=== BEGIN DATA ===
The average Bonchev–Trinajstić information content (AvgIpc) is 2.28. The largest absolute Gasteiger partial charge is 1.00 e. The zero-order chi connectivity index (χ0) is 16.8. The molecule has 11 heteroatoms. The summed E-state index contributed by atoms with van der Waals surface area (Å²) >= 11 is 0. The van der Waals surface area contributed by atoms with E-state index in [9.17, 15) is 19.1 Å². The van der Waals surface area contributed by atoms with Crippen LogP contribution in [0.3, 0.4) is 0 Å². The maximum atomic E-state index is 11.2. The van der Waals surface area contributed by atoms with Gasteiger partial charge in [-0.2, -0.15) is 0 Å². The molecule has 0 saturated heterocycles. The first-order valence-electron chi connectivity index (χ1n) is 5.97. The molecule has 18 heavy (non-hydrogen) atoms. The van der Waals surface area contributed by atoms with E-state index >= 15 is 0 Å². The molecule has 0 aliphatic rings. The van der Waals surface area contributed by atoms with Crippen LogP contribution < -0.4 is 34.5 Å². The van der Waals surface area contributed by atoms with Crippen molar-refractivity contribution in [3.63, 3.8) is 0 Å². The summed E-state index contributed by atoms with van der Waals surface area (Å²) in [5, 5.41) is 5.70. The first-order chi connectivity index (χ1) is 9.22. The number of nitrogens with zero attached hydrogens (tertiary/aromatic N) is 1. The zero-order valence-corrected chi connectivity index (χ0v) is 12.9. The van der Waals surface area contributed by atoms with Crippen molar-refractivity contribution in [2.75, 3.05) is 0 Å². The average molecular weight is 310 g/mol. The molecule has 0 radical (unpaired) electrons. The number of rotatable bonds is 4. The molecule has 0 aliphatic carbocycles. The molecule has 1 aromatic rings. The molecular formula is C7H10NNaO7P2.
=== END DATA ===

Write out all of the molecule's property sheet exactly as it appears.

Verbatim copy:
The average Bonchev–Trinajstić information content (AvgIpc) is 2.28. The largest absolute Gasteiger partial charge is 1.00 e. The zero-order chi connectivity index (χ0) is 16.8. The molecule has 11 heteroatoms. The summed E-state index contributed by atoms with van der Waals surface area (Å²) >= 11 is 0. The van der Waals surface area contributed by atoms with E-state index in [9.17, 15) is 19.1 Å². The van der Waals surface area contributed by atoms with Crippen LogP contribution in [0.3, 0.4) is 0 Å². The maximum atomic E-state index is 11.2. The van der Waals surface area contributed by atoms with Gasteiger partial charge in [-0.2, -0.15) is 0 Å². The molecule has 0 saturated heterocycles. The first-order valence-electron chi connectivity index (χ1n) is 5.97. The molecule has 18 heavy (non-hydrogen) atoms. The van der Waals surface area contributed by atoms with E-state index >= 15 is 0 Å². The molecule has 0 aliphatic rings. The van der Waals surface area contributed by atoms with Crippen LogP contribution < -0.4 is 34.5 Å². The van der Waals surface area contributed by atoms with Crippen molar-refractivity contribution in [3.63, 3.8) is 0 Å². The summed E-state index contributed by atoms with van der Waals surface area (Å²) in [5, 5.41) is 5.70. The first-order chi connectivity index (χ1) is 9.22. The number of nitrogens with zero attached hydrogens (tertiary/aromatic N) is 1. The zero-order valence-corrected chi connectivity index (χ0v) is 12.9. The van der Waals surface area contributed by atoms with Crippen molar-refractivity contribution in [2.75, 3.05) is 0 Å². The average molecular weight is 310 g/mol. The molecule has 0 radical (unpaired) electrons. The number of rotatable bonds is 4. The molecule has 0 aliphatic carbocycles. The molecule has 1 aromatic rings. The molecular formula is C7H10NNaO7P2.